Agency and Storytelling in Video Games

Weaving a good story is a major achievement for a video game, and it seems that lately we’ve become a little obsessed with this. While we gamers still love our side-scrolling platformers and the modern versions of them installed on our smartphones, there’s been a trend in recent years: We want stories. We want cinema. This is especially true when we’re going to throw down $60 for a game we’re going to play on our flashy new consoles with the great graphics, as displayed on our big, HD TV screens. Let’s have an experience.

That can be a very good thing, particularly for people like me who love stories in any form they come. I love reading and watching television series and going to see films because storytelling is my thing. That’s why I’m a writer, too.

Before I knew how to physically put letters on a piece of paper to make a sentence, I told stories into my mom’s tape recorder and found things around my house to create sound effects. Even as a little kid, I knew I wanted to create an experience — something exciting and filled with noise.

Years later, that’s what drew me to video games. It wasn’t so much the gameplay mechanics for me; I didn’t grow up with those side-scrolling platformers. (It’s sad, I know.) For me, video games offered an entirely new type of storytelling experience, because they were visual and auditory and immersive in a way I had never encountered before. They were interactive.

Interactive Storytelling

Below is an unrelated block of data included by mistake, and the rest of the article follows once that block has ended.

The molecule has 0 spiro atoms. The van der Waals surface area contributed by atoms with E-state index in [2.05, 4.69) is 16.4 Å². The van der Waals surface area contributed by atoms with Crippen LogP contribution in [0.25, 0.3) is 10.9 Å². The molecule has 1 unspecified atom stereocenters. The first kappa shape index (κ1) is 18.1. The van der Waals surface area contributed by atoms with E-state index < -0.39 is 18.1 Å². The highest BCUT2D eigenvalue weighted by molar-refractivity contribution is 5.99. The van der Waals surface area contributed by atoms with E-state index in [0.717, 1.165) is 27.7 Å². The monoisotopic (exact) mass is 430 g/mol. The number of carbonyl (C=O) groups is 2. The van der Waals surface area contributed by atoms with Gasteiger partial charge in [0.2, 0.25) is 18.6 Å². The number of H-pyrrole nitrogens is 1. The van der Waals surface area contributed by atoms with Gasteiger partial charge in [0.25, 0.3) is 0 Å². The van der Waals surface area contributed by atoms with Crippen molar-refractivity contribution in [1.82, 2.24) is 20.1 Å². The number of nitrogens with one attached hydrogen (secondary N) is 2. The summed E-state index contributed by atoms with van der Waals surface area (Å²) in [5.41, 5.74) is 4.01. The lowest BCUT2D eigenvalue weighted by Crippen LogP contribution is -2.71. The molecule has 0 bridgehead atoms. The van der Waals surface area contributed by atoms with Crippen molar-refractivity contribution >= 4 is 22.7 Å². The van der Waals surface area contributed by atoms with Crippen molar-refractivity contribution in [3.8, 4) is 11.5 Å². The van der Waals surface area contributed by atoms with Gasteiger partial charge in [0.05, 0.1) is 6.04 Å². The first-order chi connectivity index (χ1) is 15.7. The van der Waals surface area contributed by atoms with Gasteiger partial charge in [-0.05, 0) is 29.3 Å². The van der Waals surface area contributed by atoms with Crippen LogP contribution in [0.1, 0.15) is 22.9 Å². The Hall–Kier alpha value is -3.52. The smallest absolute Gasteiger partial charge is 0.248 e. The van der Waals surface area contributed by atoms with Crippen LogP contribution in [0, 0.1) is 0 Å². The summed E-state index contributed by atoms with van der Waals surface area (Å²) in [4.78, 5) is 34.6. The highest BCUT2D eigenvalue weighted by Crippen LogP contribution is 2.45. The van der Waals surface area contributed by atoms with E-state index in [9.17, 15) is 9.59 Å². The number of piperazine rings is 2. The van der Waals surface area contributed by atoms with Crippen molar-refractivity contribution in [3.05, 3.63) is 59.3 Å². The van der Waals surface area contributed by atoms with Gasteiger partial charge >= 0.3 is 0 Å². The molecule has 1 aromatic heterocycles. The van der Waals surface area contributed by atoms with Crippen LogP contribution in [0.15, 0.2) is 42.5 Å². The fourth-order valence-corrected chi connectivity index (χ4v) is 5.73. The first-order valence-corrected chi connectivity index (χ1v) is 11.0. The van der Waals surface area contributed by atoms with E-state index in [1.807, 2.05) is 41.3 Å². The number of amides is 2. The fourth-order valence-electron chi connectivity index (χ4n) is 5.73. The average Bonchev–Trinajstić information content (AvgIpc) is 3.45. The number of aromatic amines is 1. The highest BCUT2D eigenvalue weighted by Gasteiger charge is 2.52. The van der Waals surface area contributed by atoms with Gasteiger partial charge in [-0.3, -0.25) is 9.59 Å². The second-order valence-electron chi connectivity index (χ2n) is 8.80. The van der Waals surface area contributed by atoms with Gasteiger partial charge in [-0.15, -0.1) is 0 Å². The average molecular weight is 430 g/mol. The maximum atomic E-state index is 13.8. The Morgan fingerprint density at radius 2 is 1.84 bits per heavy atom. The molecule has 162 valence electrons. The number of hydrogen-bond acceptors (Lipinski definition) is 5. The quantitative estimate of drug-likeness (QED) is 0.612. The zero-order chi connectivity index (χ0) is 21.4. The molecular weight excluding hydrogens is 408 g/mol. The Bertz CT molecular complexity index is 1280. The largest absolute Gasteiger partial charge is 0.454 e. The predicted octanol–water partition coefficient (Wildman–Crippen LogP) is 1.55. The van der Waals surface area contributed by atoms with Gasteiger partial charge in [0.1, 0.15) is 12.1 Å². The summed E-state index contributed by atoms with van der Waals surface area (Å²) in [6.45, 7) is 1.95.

That’s what you see a lot nowadays: video games with interactive stories. The games themselves are always interactive, obviously — but now that personal involvement extends to how the tale plays out.

The Telltale episodic games are obvious and very popular examples: In these games, you select dialogue options and actions when prompted to progress the story in a unique way.

I’ll admit, I sometimes wonder just how unique my experience is — would things have turned out that different if I had gone to the other house first, or if I had been a jerk instead of polite in this conversation — but whether or not you have a lot of agency in these games, you are certainly set up to feel that your choices matter.

Mass Effect's dialogue wheel
Mass Effect’s dialogue wheel

BioWare is also known for giving players decisions to make. In the latest games, dialogue wheels make it clear whether each selection is heroic, polite, aggressive, or even a little bit evil. It’s exciting to craft a character who is badass enough to headbutt a big, burly alien character or punch out an intrusive reporter during an interview. Or maybe you prefer a more noble type.

Seeing the consequences of your actions down the line can be satisfying and/or surprising. Characters live or die. They love you or hate you. The world changes based on whether you helped someone or not. And that’s only for the smaller choices.

A conversation in The Witcher 2.
A conversation in The Witcher 2